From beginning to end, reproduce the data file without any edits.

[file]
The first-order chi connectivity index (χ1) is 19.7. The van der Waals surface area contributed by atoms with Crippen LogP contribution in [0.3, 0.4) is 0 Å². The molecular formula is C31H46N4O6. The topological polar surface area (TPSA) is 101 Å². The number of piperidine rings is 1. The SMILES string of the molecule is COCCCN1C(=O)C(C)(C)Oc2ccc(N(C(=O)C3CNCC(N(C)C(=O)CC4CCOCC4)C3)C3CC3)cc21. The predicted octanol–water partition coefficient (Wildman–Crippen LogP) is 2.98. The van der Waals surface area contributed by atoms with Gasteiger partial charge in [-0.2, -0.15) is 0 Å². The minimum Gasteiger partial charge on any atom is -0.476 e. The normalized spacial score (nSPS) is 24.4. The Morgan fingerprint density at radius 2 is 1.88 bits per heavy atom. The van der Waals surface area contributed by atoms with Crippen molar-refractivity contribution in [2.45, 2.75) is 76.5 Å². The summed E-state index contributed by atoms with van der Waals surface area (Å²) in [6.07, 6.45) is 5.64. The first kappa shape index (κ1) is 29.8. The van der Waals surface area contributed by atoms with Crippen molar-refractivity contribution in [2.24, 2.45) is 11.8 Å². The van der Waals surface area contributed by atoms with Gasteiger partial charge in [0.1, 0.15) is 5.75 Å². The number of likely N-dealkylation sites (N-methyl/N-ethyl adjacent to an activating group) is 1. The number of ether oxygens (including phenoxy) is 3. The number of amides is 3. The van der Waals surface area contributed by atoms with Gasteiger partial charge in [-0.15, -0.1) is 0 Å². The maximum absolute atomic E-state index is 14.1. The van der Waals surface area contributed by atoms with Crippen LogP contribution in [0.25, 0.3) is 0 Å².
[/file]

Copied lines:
The first-order chi connectivity index (χ1) is 19.7. The van der Waals surface area contributed by atoms with Crippen LogP contribution in [0.3, 0.4) is 0 Å². The molecular formula is C31H46N4O6. The topological polar surface area (TPSA) is 101 Å². The number of piperidine rings is 1. The SMILES string of the molecule is COCCCN1C(=O)C(C)(C)Oc2ccc(N(C(=O)C3CNCC(N(C)C(=O)CC4CCOCC4)C3)C3CC3)cc21. The predicted octanol–water partition coefficient (Wildman–Crippen LogP) is 2.98. The van der Waals surface area contributed by atoms with Gasteiger partial charge in [-0.2, -0.15) is 0 Å². The minimum Gasteiger partial charge on any atom is -0.476 e. The normalized spacial score (nSPS) is 24.4. The Morgan fingerprint density at radius 2 is 1.88 bits per heavy atom. The van der Waals surface area contributed by atoms with Crippen molar-refractivity contribution in [2.45, 2.75) is 76.5 Å². The summed E-state index contributed by atoms with van der Waals surface area (Å²) in [6.07, 6.45) is 5.64. The first kappa shape index (κ1) is 29.8. The van der Waals surface area contributed by atoms with Crippen molar-refractivity contribution in [2.24, 2.45) is 11.8 Å². The van der Waals surface area contributed by atoms with Gasteiger partial charge in [0.1, 0.15) is 5.75 Å². The number of likely N-dealkylation sites (N-methyl/N-ethyl adjacent to an activating group) is 1. The number of ether oxygens (including phenoxy) is 3. The number of amides is 3. The van der Waals surface area contributed by atoms with Gasteiger partial charge in [-0.15, -0.1) is 0 Å². The maximum absolute atomic E-state index is 14.1. The van der Waals surface area contributed by atoms with Crippen LogP contribution in [0.25, 0.3) is 0 Å².